Parking garage construction starts soon at First National Center, interior demolition continues
It may seem like there’s an endless trail of junk being removed from the First National Center, but inside the building, progress is evident.
“It will take longer to get the building ready for construction than it will for construction,” said developer Gary Brooks.
To date, there’s been nearly 43 million pounds of material removed from the three-building complex. Brooks said He expects it to reach 45 million pounds – if not more – by the time he’s done. Piles of rubble sit in the east side of the building, on the other side of the wall from The Great Hall.
Brooks and his co-developer Charlie Nichols bought the First National Center in January 2017 for $23 million. By 2016 and through their due diligence process, they learned how difficult a task it would be to bring the buildings back to their glory, but they were not deterred.
The latest timeline has the project being finished by late 2021.
Ever since the sale closed, Brooks has been working on removing asbestos from the building. He worked with Rose State College to set up a class where people could be trained in the work, then he’d hire them. In 2017, the FNC was the one of the largest asbestos-removal projects in the country.
The building will also have all new infrastructure. In the basement, the existing systems are being removed literally piece by piece and a new system will be installed.
Soon, the first new construction will happen on the site. With part of the 1970s-era eastern building removed, the concrete trucks will start arriving to pour the subbasement for the parking garage. The garage will have a glass front and metal front, facing Broadway. It will tie into the existing nearby architecture, such as BancFirst’s new tower and the Continental building.
When construction is completed, the buildings which once held state offices will be home to multiple places to get a cocktail, the city’s first Ruth’s Chris Steak House, a 146-room Marriott Autograph Hotel on the lower floors and 193 luxury apartments starting on the ninth floor. Coury Hospitality will manage the hotel property.
There will be one bar and one restaurant in The Grand Hall. In the center, people can dine at Tellers, while in the northwest corner, visitors can enjoy a cocktail from Minted. In the lower level, Ruth’s Chris will open on the northern side. There’s a speakeasy planned for the basement, which was previously home to the vault.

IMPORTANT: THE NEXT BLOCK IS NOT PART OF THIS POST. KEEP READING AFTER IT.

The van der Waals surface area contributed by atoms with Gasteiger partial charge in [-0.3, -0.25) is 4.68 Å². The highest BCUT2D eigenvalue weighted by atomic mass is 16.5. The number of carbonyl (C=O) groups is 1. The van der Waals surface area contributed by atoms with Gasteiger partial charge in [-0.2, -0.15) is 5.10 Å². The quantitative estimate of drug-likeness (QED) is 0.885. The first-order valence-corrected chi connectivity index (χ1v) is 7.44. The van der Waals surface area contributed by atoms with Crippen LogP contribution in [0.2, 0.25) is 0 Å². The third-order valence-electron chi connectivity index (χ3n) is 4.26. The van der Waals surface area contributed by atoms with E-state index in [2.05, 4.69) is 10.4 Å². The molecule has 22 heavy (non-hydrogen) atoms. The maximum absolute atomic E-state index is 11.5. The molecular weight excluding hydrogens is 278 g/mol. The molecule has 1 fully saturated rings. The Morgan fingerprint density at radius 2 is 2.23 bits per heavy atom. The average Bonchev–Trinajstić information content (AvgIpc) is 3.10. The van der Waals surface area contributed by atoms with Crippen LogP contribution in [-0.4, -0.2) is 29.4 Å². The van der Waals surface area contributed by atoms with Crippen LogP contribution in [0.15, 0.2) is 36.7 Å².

Brooks said he and his design team have taken great care to create spaces that respect the reverence of The Great Hall, but are also approachable. His early take on what to do with the space turned it into something more resembling a library and he knew that wouldn’t work.
“It needs to be fun,” he said. “If someone is in flip-flops and a t-shirt, they can still come into The Great Hall and get a drink.”
The Great Hall will be restored to its 1930s glory, Brooks said, with people coming in to hand-paint the ornate designs on the wall and ceiling. The room has been sealed with its own heating and air condition system so it stays in good shape.
Another team will clear years of tobacco smoke, dust and other grime from the metal in the hall, such as the teller booths. A section of a door frame has already been cleaned and there’s a noticeable difference. The restoration will take about a year, Brooks said.
Oklahoma City Convention and Visitors Bureau President Mike Carrier said the new hotel is an attractive continuation of the city’s hotel growth. Before 2000, there were two hotels in downtown. Now, there are 24 hotels in downtown, with three more hotels – not counting FNC – under construction.
“As the Central Business District has continued to grow in both size and reputation, the need for more hotel rooms of a higher caliber has resulted in this monumental increase in new products,” he said. “The hotel at First National will be another great asset for corporate and leisure travelers, as well as those coming for conventions.”
The food and beverage options also elevate the already high-class dining options in the CBD, said Carrier.
“What they’re doing in terms of food and beverage programs says a lot about the community,” he said. “It will set a high bar for a food and beverage options in downtown.”
While some debris has been removed and put into trash dumpsters, Brooks and his team are also saving other items. People who saw the basement before construction should not fret about what’s happened with demolition. The original wooden vault doors that framed the small, private rooms (think dressing rooms) have all been removed but are being stored for future use either in the building. The vault has been cleaned and put back in the building, but is protected by wood and plastic as work continues.
Also in the basement, the building will offer a private entrance to the parking garage with a limo turnaround; so if needed, someone can be dropped off and taken into the hotel without going onto the street.
On the eastern side of The Grand Hall, there’s a large conference rooms and other meeting spaces.
Above The Grand Hall, cleared floors are being prepared for hotel room construction. There are two model rooms set up, showing the class and elegance that will be found in the hotel. Each piece in the room is made specifically for the hotel.
Throughout the building, the rooms and apartments each have an added storm window, which allows the building’s historic windows to be retained, but the extra window helps eliminate sound.
“Living downtown is different than the suburbs,” he said. “This is New York-style living in the middle of downtown Oklahoma City.”
Brooks said he’s received more interest than he expected in the apartments. Buildout, including installing cabinetry, has started on the units.
“These will be far better than the best product I’ve ever done,” he said.